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Gronholm wins closest ever WRC rally

 

It was almost like the countdown to a space shuttle launch, except that the numbers got jumbled.

The final stages of last weekend’s Rally of New Zealand produced the closest finish in World Rally Championship – and Rally NZ – history, as Ford’s Marcus Gronholm fended off a late-rally attack from current world champion and Citroen team leader Sebastien Loeb.

It was nail-biting stuff, tense enough to spur Gronholm to a rare outburst of swearing when told of the ultra-slender margin he had opened over Loeb at the end of one special stage.

Each was giving his utmost to try to take the win, Loeb admitting that he was taking big risks as he pushed to close down the result.

Gronholm had led the rally from the opening test on Friday morning, and by the end of the day was exactly 13 seconds ahead of the Frenchman.

Gronholm was making the most of a canny tyre compound choice and a reversal of the usual gravel rally situation.

Running first on the road on surfaces that were unexpectedly damp, he had the best of the grip: usually being first car over the stages is a disadvantage as the driver sweeps the surface of loose, dusty gravel.

But it was Loeb who was struggling. He and Citroen had chosen BF Goodrich (Michelin) tyres of too soft a compound.

After two stages, Loeb trailed Gronholm by more than 14 seconds. He made set-up changes and chose different tyres for the afternoon, won the two public road stages and headed Gronholm on the super-special at Mystery Creek, to shave 1.7 seconds off the Finn’s lead.

Gronholm, who was suffering from flu, said he would push hard on Saturday to try to take more time out of Loeb.

The Frenchman said the changes he made to the C4 WRC’s set-up had been “very beneficial: that’s encouraging for the rest of the weekend.”

They were prophetic words. On Saturday’s first test, he cut Gronholm’s lead to 9.9 seconds before the Finn re-opened it to 14.9 on the next stage.

Then Loeb dealt a hammer blow, emerging from SS8 just 3.6 seconds off the lead: the see-sawing battle was well and truly joined.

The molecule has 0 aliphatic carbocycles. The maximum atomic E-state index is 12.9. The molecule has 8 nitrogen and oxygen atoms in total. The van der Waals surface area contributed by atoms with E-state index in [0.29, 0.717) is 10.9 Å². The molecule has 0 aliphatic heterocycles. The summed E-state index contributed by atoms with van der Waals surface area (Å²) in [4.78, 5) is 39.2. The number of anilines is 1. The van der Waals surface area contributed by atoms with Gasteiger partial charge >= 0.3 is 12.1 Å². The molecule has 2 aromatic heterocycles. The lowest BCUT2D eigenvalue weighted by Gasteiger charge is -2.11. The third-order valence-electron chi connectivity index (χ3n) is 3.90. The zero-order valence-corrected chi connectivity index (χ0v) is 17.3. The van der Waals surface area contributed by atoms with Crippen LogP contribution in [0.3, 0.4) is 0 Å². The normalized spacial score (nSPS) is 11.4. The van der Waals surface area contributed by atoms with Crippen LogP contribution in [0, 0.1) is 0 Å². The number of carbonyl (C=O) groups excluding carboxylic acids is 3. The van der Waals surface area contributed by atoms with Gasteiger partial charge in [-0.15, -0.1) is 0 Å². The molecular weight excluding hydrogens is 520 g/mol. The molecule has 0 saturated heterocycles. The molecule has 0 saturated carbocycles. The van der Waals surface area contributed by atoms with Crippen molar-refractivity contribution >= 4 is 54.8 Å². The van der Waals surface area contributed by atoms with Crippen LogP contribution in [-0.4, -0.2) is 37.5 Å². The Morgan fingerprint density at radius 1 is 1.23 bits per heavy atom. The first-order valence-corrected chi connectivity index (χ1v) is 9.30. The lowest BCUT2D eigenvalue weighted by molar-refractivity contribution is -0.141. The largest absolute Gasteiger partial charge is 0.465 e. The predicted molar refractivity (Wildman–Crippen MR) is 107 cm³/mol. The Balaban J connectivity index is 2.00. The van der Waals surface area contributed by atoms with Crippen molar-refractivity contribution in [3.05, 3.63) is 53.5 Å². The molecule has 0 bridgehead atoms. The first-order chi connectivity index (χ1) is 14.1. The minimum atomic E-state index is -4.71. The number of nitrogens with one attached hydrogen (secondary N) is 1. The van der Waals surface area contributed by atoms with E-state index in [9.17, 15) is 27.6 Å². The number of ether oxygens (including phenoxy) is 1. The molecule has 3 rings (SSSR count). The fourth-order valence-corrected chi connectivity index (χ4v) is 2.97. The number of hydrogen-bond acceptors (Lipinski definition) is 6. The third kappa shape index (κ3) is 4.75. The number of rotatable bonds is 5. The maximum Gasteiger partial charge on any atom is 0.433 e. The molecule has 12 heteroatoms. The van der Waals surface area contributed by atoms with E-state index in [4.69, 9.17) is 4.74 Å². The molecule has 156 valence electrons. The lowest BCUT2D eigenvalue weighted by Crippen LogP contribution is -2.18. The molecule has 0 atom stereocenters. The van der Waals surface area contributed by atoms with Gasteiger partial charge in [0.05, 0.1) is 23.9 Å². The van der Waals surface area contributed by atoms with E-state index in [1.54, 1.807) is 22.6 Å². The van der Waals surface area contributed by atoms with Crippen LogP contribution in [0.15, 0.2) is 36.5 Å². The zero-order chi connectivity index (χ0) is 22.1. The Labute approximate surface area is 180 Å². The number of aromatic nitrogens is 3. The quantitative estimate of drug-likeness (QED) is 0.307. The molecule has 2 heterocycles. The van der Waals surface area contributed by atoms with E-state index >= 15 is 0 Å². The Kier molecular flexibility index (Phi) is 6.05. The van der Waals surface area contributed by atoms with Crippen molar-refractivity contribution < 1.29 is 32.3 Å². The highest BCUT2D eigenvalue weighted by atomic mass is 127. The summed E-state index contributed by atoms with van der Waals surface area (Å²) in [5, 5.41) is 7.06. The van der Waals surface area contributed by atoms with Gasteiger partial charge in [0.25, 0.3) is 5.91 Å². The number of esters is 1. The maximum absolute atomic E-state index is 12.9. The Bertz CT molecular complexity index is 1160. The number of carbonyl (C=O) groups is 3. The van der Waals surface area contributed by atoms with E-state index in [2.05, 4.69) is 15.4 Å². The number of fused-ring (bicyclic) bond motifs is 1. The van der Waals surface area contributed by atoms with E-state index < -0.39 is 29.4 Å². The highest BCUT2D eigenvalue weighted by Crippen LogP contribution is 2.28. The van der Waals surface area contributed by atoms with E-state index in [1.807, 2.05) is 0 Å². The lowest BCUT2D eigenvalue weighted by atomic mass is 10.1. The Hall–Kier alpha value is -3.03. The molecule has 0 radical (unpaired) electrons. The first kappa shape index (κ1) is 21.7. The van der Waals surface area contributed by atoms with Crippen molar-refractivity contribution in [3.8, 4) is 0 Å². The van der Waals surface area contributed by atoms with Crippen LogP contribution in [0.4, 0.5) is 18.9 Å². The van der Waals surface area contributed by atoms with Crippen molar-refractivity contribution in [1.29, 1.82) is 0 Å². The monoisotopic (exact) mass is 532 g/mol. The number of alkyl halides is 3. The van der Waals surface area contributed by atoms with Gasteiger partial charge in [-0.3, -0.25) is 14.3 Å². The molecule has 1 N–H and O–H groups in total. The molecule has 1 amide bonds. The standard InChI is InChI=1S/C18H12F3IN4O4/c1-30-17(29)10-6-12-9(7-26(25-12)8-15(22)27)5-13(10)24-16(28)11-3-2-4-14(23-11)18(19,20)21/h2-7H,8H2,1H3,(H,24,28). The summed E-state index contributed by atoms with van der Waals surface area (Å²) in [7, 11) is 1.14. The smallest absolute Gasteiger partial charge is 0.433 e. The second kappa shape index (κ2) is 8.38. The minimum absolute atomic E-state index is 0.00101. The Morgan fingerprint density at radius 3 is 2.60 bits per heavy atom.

Gronholm filched back four-tenths of a second by winning the Mystery Creek super-special.

Loeb got three tenths back on the long Te Akau South stage, and then cut the margin to 1.7 seconds on the Te Akau North stage which ended Leg 2.

Ford’s rally PR machine said the day’s battle had reached a “remarkable intensity” and said Gronholm and co-driver Timo Rautiainen faced a “thrilling final leg” fight with Loeb and his co-driver Daniel Elena.

But Ford’s PR crew couldn’t have anticipated just how much more intense the battle would become on the Sabbath.

Gronholm drove the Focus RS’s wheels off on the 8km Maungatawhiri stage as the rally moved into the Raglan district.

It was good enough to regain the lead – by a tenth of a second from Loeb.

On the next, slightly longer charge along the Te Hutewai test, Loeb said: “take that” and opened a five-tenths of a second margin over the Finn.

On the long, twisting and turning run along Whaanga Coast, Loeb consolidated his lead, adding a further 2.4 seconds.

Gronholm cut three-tenths off that on the second run through Maungatawhiri, and emerged from Te Hutewai 2 back in the lead – by two-tenths of a second, the margin that prompted him to utter the rare oath.

He eked out another five-tenths by driving 11-tenths on the second pass through Whaanga, beating Loeb by a scant nine-tenths of a second in a tortuous and demanding 29.8km.

They went to the final showdown on the Mystery Creek super-special seven-tenths of a second apart.

Gronholm’s eyes were fixed, almost drilling holes through the windscreen as he sat on the startline and blasted off. Three kilometres later he completed the sprint in 2m 52.9s.

Loeb launched the Citroen – his lines tighter, more precise than the flamboyantly tail-sliding Finn’s.

He won the test, but came up three-tenths of a second short of victory.

It had been an amazing end to an astonishingly close battle between the sport’s current greatest drivers.

Mikko Hirvonen drove the second works Ford to a lonely third place, 1m 42.3s behind the winner. Hirvonen’s hopes of battling for the lead had ended with a wrong tyre choice on Friday morning.

“I made one wrong tyre choice and I was out of the battle.”

Australian Chris Atkinson finished fourth in the works Subaru after closing in on young Finn Jari-Matti Latvala (Ford) and passing him on Sunday afternoon.

Dani Sordo completed the top six in the second works Citroen.

Gronholm was elated with his win, and now leads Loeb in the drivers’ series by 10 points (he has 90).

Gronholm and Hirvonen have boosted Ford’s manufacturers’ series lead to 159 points, 46 ahead of Citroen.

Gronholm said the battle with Loeb had been “the closest and best” of his career.
“I’m delighted to have won it.

“There wasn’t room for a single missed gearchange. I stayed calm in the rally car – that’s something I’ve learned from many years’ practice of attacking.

“The only big stress came with choosing tyres, because the conditions were inconsistent, and when it’s as close as it has been here, then one wrong tyre choice would have ruined everything.”

Gronholm quipped that he had been working so hard that he must have sweated out the flu because after the first day, it hadn’t really troubled him.

“This win is fantastic for my championship hopes.”


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